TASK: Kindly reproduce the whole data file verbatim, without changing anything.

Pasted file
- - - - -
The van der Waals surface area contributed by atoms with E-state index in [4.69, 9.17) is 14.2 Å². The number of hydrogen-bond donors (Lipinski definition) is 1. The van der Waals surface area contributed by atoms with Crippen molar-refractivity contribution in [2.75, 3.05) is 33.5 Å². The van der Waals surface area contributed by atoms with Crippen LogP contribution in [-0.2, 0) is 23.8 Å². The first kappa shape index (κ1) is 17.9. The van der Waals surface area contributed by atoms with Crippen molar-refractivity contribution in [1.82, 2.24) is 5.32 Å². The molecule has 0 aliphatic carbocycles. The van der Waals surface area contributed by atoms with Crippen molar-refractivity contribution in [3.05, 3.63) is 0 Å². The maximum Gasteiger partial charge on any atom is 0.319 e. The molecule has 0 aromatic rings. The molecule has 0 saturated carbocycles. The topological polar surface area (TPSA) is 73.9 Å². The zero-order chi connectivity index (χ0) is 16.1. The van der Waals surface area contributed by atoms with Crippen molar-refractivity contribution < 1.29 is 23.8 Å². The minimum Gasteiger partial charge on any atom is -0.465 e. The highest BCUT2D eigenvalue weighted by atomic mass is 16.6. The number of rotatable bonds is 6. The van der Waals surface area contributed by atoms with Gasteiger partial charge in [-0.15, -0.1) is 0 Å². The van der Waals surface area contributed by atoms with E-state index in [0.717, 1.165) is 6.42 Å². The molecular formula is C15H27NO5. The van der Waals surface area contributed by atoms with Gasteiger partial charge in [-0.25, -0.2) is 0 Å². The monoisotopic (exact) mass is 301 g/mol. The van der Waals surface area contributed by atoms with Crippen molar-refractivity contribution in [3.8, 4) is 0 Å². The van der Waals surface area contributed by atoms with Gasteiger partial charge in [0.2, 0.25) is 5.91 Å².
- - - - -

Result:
The van der Waals surface area contributed by atoms with E-state index in [4.69, 9.17) is 14.2 Å². The number of hydrogen-bond donors (Lipinski definition) is 1. The van der Waals surface area contributed by atoms with Crippen molar-refractivity contribution in [2.75, 3.05) is 33.5 Å². The van der Waals surface area contributed by atoms with Crippen LogP contribution in [-0.2, 0) is 23.8 Å². The first kappa shape index (κ1) is 17.9. The van der Waals surface area contributed by atoms with Crippen molar-refractivity contribution in [1.82, 2.24) is 5.32 Å². The molecule has 0 aliphatic carbocycles. The van der Waals surface area contributed by atoms with Crippen molar-refractivity contribution in [3.05, 3.63) is 0 Å². The maximum Gasteiger partial charge on any atom is 0.319 e. The molecule has 0 aromatic rings. The molecule has 0 saturated carbocycles. The topological polar surface area (TPSA) is 73.9 Å². The zero-order chi connectivity index (χ0) is 16.1. The van der Waals surface area contributed by atoms with Crippen molar-refractivity contribution < 1.29 is 23.8 Å². The minimum Gasteiger partial charge on any atom is -0.465 e. The highest BCUT2D eigenvalue weighted by atomic mass is 16.6. The number of rotatable bonds is 6. The van der Waals surface area contributed by atoms with Gasteiger partial charge in [-0.15, -0.1) is 0 Å². The van der Waals surface area contributed by atoms with E-state index in [0.717, 1.165) is 6.42 Å². The molecular formula is C15H27NO5. The van der Waals surface area contributed by atoms with Gasteiger partial charge in [-0.25, -0.2) is 0 Å². The monoisotopic (exact) mass is 301 g/mol. The van der Waals surface area contributed by atoms with Crippen molar-refractivity contribution in [3.8, 4) is 0 Å². The van der Waals surface area contributed by atoms with Gasteiger partial charge in [0.2, 0.25) is 5.91 Å².